To help resolve Tajikistan's quality housing crisis, Habitat for Humanity Tajikistan has worked with microfinance banks and institutions to create loans with lower rates and longer repayment periods.
“We moved to the city from a village and didn’t know much about the banking system,” says Momajon, “Then we found out that banks provide housing loans and we decided to partner with Arvand Bank. The finance specialists there encouraged us and told not to worry about the loan. They were very supportive.”
After long talks and carefully examining the terms, the family took out their first loan – $4,000 to be paid back over one year. The family took out a second loan the next year, again for $4,000, to be paid back over 18 months. Within two years her family had bought land and put up a two-story house. They will apply for another loan soon to finish the interior of the second floor.
Working with Habitat, Arvand, and many other microfinance banks and financial institutions across Tajikistan have worked to lower their interest rates for housing products. Since these loans do not generate extra income, people cannot afford high rates, but still need access to good housing. So far Habitat has been able to bring rates down by 6 percent.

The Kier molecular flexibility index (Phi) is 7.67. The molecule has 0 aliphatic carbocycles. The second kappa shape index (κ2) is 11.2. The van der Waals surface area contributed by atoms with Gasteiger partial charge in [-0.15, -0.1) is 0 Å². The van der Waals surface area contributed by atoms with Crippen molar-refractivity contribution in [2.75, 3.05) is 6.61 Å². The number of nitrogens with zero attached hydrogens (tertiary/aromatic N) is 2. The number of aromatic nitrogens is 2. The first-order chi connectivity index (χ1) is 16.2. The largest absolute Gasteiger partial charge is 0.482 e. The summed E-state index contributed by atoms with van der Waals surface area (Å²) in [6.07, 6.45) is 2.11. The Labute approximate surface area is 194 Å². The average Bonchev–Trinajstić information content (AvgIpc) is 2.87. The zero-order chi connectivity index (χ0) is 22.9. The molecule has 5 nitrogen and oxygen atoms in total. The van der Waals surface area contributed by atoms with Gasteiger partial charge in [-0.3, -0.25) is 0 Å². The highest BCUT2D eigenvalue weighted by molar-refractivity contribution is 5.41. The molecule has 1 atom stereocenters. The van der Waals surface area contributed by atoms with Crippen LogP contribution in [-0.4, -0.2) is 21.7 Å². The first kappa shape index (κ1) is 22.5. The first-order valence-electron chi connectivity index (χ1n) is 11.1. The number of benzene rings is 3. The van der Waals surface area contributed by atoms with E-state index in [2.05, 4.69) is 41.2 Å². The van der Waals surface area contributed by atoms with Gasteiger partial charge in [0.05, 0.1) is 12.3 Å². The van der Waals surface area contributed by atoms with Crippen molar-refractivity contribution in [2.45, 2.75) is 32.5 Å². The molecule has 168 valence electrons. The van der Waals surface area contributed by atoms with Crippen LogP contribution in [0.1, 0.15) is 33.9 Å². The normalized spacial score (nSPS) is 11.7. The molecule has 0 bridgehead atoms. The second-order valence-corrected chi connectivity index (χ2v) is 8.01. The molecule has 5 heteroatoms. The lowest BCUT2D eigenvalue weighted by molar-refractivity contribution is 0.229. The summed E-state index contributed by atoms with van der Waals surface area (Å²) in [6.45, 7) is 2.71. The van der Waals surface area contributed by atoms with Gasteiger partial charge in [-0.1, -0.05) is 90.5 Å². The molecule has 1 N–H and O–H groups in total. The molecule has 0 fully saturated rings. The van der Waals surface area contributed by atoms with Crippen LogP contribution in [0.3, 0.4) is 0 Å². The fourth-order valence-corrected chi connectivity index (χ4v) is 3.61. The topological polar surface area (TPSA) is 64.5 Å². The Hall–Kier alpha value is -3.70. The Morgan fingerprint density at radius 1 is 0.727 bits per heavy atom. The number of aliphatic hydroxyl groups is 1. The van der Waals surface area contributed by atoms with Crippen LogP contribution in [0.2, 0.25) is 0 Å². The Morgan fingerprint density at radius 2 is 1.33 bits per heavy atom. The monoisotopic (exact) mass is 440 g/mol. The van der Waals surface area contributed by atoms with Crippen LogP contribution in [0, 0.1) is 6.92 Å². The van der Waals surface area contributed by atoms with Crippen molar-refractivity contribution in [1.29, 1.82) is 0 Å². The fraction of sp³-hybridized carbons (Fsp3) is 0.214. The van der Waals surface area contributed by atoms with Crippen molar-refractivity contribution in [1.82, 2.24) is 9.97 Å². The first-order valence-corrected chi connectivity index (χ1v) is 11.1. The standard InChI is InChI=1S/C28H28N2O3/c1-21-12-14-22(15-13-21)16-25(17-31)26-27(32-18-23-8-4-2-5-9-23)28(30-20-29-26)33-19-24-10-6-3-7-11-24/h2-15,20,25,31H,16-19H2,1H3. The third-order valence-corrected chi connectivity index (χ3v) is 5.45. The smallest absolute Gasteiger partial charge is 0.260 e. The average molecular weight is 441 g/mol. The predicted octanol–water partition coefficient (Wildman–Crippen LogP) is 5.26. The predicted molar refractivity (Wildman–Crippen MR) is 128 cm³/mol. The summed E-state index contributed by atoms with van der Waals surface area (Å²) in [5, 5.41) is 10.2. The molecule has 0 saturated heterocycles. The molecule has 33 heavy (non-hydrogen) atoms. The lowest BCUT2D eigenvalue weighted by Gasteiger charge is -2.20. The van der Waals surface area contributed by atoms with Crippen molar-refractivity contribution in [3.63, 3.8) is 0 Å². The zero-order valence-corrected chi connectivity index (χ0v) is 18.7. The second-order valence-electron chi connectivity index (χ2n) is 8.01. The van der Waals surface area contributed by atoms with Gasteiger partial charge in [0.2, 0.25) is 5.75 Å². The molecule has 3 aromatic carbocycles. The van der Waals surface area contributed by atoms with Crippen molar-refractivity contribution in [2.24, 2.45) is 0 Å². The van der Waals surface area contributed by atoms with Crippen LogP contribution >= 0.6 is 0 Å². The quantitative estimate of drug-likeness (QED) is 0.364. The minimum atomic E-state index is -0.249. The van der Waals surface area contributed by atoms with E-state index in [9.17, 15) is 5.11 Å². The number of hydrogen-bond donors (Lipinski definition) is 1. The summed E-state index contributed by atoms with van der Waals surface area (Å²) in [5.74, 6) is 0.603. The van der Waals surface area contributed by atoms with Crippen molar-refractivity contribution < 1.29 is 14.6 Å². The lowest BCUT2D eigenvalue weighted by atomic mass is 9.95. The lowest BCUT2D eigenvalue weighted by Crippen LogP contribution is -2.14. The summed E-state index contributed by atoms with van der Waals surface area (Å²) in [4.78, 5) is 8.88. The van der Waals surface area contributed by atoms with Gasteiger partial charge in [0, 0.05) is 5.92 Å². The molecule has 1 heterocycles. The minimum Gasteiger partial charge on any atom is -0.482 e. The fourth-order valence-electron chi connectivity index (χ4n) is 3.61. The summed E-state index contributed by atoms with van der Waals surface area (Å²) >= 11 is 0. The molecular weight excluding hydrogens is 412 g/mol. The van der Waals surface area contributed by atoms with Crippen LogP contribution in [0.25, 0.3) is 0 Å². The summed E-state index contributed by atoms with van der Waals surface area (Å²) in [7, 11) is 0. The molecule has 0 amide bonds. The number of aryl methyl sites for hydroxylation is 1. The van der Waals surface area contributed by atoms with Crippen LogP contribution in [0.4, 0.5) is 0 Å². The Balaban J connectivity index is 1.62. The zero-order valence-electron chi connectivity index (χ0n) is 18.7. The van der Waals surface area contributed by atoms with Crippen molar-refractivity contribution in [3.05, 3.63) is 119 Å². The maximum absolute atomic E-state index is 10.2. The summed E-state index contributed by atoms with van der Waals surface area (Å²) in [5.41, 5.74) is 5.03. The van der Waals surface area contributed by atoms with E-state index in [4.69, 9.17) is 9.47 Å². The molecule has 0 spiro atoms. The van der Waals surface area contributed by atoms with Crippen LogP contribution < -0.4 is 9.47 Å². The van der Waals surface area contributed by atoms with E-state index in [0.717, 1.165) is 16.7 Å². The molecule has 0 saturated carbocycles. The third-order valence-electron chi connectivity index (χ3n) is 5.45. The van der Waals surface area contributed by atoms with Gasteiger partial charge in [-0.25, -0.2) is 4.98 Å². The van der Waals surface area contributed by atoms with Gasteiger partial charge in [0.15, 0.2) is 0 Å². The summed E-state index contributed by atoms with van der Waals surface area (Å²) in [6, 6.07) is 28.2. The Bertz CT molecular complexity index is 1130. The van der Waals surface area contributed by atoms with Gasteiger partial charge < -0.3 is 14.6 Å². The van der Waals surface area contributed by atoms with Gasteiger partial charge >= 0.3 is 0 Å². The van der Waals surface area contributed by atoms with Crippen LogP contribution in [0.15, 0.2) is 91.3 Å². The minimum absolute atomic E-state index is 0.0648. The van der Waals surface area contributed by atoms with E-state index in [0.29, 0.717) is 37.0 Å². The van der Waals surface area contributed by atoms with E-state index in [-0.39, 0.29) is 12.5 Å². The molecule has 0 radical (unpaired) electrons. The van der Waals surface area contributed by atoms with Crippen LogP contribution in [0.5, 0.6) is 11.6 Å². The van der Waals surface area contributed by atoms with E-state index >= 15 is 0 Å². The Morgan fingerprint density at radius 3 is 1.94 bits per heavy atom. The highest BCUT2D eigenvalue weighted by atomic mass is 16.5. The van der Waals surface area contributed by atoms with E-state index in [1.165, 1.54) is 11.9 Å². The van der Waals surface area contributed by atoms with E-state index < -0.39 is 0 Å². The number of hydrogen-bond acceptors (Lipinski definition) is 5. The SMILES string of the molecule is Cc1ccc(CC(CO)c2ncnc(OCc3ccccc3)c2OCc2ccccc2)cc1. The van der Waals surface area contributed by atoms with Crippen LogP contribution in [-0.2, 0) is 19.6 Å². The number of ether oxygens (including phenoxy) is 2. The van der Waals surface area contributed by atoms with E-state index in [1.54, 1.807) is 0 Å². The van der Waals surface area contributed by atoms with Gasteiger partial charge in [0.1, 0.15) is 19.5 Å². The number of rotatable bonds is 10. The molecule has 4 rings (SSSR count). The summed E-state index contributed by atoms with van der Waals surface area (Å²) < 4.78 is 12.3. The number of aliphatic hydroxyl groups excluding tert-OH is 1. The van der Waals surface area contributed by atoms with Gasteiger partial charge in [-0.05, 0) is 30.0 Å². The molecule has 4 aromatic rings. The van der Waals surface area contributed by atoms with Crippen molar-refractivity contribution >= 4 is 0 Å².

"I have known Momajon Safarova since 2008," says Arvand's loan officer, Vafo Azizomadov, “when she was applying for money to grow her business. Two years ago, after we started working in cooperation with Habitat, the family was able to take out a bigger amount and almost completed construction of their house.
The banks and microfinance institutions offer loans anywhere from $100 to $30,000, with the average loan at between $4,000 and $6,000. “Many people here have really small incomes and cannot afford to borrow more,” says Azizomadov. Since 2011 more than 18,000 families have been served through these partnerships fostered by Habitat.
But the process does not begin and end with finance. Habitat for Humanity also trains loan officers to accurately estimate building costs and provides construction guidance through manuals and advisors.